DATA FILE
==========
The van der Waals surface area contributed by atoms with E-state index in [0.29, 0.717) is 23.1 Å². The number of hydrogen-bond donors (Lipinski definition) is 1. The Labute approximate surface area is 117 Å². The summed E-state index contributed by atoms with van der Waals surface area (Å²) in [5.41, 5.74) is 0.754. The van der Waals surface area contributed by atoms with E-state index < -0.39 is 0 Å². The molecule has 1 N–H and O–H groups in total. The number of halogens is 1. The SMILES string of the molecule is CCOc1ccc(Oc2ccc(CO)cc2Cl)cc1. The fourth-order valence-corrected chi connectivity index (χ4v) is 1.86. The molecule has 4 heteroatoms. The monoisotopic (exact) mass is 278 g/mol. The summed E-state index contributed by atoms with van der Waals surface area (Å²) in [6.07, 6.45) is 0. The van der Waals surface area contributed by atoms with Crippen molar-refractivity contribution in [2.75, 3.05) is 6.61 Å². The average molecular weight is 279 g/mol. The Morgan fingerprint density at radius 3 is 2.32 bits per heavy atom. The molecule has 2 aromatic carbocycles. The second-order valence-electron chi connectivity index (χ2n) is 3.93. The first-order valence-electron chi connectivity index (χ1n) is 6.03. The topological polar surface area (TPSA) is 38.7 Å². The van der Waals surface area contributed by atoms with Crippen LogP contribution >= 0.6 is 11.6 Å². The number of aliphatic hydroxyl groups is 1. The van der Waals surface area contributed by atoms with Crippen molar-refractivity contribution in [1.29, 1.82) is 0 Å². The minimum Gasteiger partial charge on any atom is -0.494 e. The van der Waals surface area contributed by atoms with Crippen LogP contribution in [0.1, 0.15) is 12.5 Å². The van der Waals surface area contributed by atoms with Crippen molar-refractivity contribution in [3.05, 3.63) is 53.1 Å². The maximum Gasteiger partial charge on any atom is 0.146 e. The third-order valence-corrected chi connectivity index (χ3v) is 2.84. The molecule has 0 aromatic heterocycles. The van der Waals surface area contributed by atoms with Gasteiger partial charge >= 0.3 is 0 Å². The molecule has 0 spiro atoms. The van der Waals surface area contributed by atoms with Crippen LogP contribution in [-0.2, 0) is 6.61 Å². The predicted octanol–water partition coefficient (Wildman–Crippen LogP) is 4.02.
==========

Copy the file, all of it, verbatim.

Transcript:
The van der Waals surface area contributed by atoms with E-state index in [0.29, 0.717) is 23.1 Å². The number of hydrogen-bond donors (Lipinski definition) is 1. The Labute approximate surface area is 117 Å². The summed E-state index contributed by atoms with van der Waals surface area (Å²) in [5.41, 5.74) is 0.754. The van der Waals surface area contributed by atoms with E-state index < -0.39 is 0 Å². The molecule has 1 N–H and O–H groups in total. The number of halogens is 1. The SMILES string of the molecule is CCOc1ccc(Oc2ccc(CO)cc2Cl)cc1. The fourth-order valence-corrected chi connectivity index (χ4v) is 1.86. The molecule has 4 heteroatoms. The monoisotopic (exact) mass is 278 g/mol. The summed E-state index contributed by atoms with van der Waals surface area (Å²) in [6.07, 6.45) is 0. The van der Waals surface area contributed by atoms with Crippen molar-refractivity contribution in [2.75, 3.05) is 6.61 Å². The average molecular weight is 279 g/mol. The Morgan fingerprint density at radius 3 is 2.32 bits per heavy atom. The molecule has 2 aromatic carbocycles. The second-order valence-electron chi connectivity index (χ2n) is 3.93. The first-order valence-electron chi connectivity index (χ1n) is 6.03. The topological polar surface area (TPSA) is 38.7 Å². The van der Waals surface area contributed by atoms with Crippen LogP contribution >= 0.6 is 11.6 Å². The number of aliphatic hydroxyl groups is 1. The van der Waals surface area contributed by atoms with Crippen molar-refractivity contribution in [1.29, 1.82) is 0 Å². The minimum Gasteiger partial charge on any atom is -0.494 e. The van der Waals surface area contributed by atoms with Crippen LogP contribution in [0.1, 0.15) is 12.5 Å². The van der Waals surface area contributed by atoms with Crippen molar-refractivity contribution in [3.05, 3.63) is 53.1 Å². The maximum Gasteiger partial charge on any atom is 0.146 e. The third-order valence-corrected chi connectivity index (χ3v) is 2.84. The molecule has 0 aromatic heterocycles. The van der Waals surface area contributed by atoms with Gasteiger partial charge >= 0.3 is 0 Å². The molecule has 0 spiro atoms. The van der Waals surface area contributed by atoms with Crippen LogP contribution in [-0.2, 0) is 6.61 Å². The predicted octanol–water partition coefficient (Wildman–Crippen LogP) is 4.02.